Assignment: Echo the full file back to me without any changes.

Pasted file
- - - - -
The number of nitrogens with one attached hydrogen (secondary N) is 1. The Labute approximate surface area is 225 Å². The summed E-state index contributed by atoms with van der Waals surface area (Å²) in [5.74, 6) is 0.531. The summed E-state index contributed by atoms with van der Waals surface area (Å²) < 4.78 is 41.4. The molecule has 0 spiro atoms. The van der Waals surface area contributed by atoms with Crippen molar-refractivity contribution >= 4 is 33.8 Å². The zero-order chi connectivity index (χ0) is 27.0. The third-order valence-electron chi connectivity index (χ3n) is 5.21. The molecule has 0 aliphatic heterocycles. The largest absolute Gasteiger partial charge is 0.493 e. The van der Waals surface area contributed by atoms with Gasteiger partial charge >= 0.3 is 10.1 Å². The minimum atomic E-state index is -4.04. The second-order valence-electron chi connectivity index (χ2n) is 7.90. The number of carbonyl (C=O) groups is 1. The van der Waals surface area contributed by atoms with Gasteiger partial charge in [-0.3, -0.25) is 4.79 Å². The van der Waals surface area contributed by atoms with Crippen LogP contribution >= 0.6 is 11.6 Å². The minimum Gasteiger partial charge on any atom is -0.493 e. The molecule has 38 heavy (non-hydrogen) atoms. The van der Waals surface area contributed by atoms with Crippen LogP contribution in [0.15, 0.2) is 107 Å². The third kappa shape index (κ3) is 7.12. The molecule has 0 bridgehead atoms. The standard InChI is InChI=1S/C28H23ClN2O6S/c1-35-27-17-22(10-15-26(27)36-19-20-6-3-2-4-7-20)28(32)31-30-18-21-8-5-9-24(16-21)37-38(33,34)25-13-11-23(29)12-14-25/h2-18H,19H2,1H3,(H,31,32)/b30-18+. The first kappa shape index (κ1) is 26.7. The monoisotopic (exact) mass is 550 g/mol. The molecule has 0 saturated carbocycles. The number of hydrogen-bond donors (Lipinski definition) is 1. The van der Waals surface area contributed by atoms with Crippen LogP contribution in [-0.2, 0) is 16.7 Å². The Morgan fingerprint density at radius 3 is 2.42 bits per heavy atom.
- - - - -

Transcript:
The number of nitrogens with one attached hydrogen (secondary N) is 1. The Labute approximate surface area is 225 Å². The summed E-state index contributed by atoms with van der Waals surface area (Å²) in [5.74, 6) is 0.531. The summed E-state index contributed by atoms with van der Waals surface area (Å²) < 4.78 is 41.4. The molecule has 0 spiro atoms. The van der Waals surface area contributed by atoms with Crippen molar-refractivity contribution >= 4 is 33.8 Å². The zero-order chi connectivity index (χ0) is 27.0. The third-order valence-electron chi connectivity index (χ3n) is 5.21. The molecule has 0 aliphatic heterocycles. The largest absolute Gasteiger partial charge is 0.493 e. The van der Waals surface area contributed by atoms with Gasteiger partial charge >= 0.3 is 10.1 Å². The minimum atomic E-state index is -4.04. The second-order valence-electron chi connectivity index (χ2n) is 7.90. The number of carbonyl (C=O) groups is 1. The van der Waals surface area contributed by atoms with Gasteiger partial charge in [-0.3, -0.25) is 4.79 Å². The van der Waals surface area contributed by atoms with Crippen LogP contribution >= 0.6 is 11.6 Å². The minimum Gasteiger partial charge on any atom is -0.493 e. The molecule has 38 heavy (non-hydrogen) atoms. The van der Waals surface area contributed by atoms with Crippen LogP contribution in [0.15, 0.2) is 107 Å². The third kappa shape index (κ3) is 7.12. The molecule has 0 bridgehead atoms. The standard InChI is InChI=1S/C28H23ClN2O6S/c1-35-27-17-22(10-15-26(27)36-19-20-6-3-2-4-7-20)28(32)31-30-18-21-8-5-9-24(16-21)37-38(33,34)25-13-11-23(29)12-14-25/h2-18H,19H2,1H3,(H,31,32)/b30-18+. The first kappa shape index (κ1) is 26.7. The monoisotopic (exact) mass is 550 g/mol. The molecule has 0 saturated carbocycles. The number of hydrogen-bond donors (Lipinski definition) is 1. The van der Waals surface area contributed by atoms with Crippen LogP contribution in [-0.2, 0) is 16.7 Å². The Morgan fingerprint density at radius 3 is 2.42 bits per heavy atom.